“Compassion” and “empathy” have become self-help buzzwords lately, with the recent rise of TED-talk superstars like researcher, author, and speaker Brené Brown. But what does it actually mean to practice compassion towards oneself and others, and how can we use these tools to take better care of our relationships? Here are some library resources for practicing self-compassion and compassion towards others whose messages ring especially true during times of social crisis and isolation.
Radical Compassion: Learning to Love Yourself and your World With the Practice of RAIN, by Tara Brach
This book is currently a popular Peak Pick, and although it’s not available to be checked out in person for the time being, it is still accessible online with your library card! Written by celebrated mindfulness instructor Tara Brach, Radical Compassion teaches readers a mindfulness practice called RAIN – Recognize, Allow, Investigate, Nurture – designed to help us become more compassionate towards ourselves. You might find Brach’s tools helpful if you are dealing with loss of a loved one or a past relationship, working through past trauma, or simply trying to cope with the ongoing trauma of living during a pandemic. Continue reading “Library Resources on Compassion”
We get it: you’re stuck. Your productivity levels are low, imagination exhausted, and creativity, well, not entirely there. Everybody has those days! Yes, even the great and genius creators of art in their prime. So take a seat, and watch their trials and successes unfold in these biopics available on Kanopy and Hoopla with your Seattle Public Library card. They might even help in getting you out of that rut.
Frida Kahlo is depicted on Frida, in which the Mexican Surrealist painter’s life is explored–from her youth to her relationships with others, most notably with fellow artist Diego Rivera. It follows the triumphs and tragedies in her personal and professional abilities. The film received multiple nominations and awards in the United States and internationally.
Séraphine follows Séraphine Louis, a French painter with humble beginnings. She regarded her painting to be an experience deeply inspired by religion and nature. When an art critic begins to encourage and support her talent, the painter’s circumstances improve, but not for long. The film received multiple César Awards, the French national film awards.
Loving Vincent presents Vincent van Gogh’s life through the eyes of his acquaintances after the artist’s death. If you are not drawn in by the tragic story of van Gogh, the techniques used to produce the film might invite you to stay. Considered an animation, the movie itself is the combined effort of more than one hundred artists from around the globe, showing each frame as an oil painting on canvas in the same style as van Gogh. Continue reading “Now Showing: Artists and Their Works on Screen”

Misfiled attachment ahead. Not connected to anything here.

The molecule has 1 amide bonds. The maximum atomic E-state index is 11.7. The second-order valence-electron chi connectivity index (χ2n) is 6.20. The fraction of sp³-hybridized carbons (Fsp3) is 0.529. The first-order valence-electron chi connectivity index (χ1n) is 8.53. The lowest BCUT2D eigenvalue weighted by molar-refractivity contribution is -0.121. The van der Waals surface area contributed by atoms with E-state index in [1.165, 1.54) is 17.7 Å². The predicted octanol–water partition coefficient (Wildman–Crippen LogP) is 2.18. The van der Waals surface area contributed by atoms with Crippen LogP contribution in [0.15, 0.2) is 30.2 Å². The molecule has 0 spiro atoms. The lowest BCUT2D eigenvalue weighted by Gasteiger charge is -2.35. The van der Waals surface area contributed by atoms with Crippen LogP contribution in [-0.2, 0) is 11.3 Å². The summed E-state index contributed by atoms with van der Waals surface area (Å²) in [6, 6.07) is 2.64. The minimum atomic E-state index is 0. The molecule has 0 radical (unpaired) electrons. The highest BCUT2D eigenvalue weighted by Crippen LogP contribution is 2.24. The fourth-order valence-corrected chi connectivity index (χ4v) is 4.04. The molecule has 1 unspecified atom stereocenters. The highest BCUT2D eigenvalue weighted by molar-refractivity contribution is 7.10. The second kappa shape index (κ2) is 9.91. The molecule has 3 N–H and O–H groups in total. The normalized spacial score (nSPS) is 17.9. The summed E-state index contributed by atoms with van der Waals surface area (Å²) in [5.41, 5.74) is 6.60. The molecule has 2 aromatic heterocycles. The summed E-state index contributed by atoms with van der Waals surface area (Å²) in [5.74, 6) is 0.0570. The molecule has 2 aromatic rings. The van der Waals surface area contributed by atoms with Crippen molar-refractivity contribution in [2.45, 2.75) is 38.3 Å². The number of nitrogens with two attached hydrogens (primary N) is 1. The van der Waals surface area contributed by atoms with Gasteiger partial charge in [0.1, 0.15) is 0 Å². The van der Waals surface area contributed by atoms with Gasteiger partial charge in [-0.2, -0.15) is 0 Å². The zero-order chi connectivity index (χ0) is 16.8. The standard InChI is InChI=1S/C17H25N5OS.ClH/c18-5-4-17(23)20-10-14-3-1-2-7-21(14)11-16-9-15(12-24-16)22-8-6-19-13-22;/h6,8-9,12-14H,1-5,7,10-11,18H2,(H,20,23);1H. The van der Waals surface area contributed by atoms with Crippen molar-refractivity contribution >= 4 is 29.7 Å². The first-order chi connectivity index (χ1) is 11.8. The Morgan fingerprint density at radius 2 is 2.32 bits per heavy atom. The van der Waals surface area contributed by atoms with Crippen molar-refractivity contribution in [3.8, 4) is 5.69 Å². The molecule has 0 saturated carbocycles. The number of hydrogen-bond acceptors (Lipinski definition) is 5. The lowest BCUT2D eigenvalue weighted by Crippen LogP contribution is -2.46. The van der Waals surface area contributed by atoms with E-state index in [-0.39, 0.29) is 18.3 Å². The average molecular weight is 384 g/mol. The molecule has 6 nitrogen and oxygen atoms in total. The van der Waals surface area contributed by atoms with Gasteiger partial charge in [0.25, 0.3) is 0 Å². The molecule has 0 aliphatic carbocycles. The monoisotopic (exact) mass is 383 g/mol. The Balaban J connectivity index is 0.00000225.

Was there an author event you missed out on at the library? Did you miss a Thrilling Tales adult story time? Don’t fret! The library records many of its events, everything from author readings to theatre previews. Found under the Books and Media tab on our homepage, Library Podcasts are sorted by year at the top of the page and by some subjects at the bottom.
Here’s a few suggestions to get you started with this great online resource (you don’t even need a library card to listen!):
With the closure of arts institutions to the public due to the outbreak, many museums and galleries are digitizing their content to be viewed online. The Seattle Art Museum is just one museum making their collection accessible and engaging, despite not being able to view art in person.
The SAM blog has articles, videos, and activities to keep you involved in the viewing, learning about, and appreciation of art. One example is of the Georgia O’Keeffe: Abstract Variations exhibit that is currently on display that has been converted to a sort of online gallery that can be viewed on a computer, tablet, or phone. O’Keeffe’s abstract sketches and paintings can be looked at up close without having to worry about crossing any lines or being warned by a security guard. This post also suggests an abstract art project to understand O’Keeffe’s process and style and encourages people to share the art they make at home on social media to foster a creative and artistic community. The blog is regularly updated so there is always something new to learn about or explore. Continue reading “Stay at home and be inspired with the Seattle Art Museum”
“When I was a boy and I would see scary things in the news, my mother would say to me, “Look for the helpers. You will always find people who are helping.” ― Fred Rogers
I have seen so many helpers stepping up during this pandemic but, as a children’s librarian, I’ve been so uplifted by the response from many of our favorite children’s authors and their publishers who have taken steps to make sharing books online a possibility.
School Library Journal recently published an article outlining many of the new provisions offered by authors and publishers if you’re an educator interested in navigating virtual story times or book sharing online.
The Seattle Public launched virtual story times this past Tuesday, and it was a rousing success! Our very own Amanda played the ukulele, shared a wonderful story, and taught us some new songs. Check out the live recording!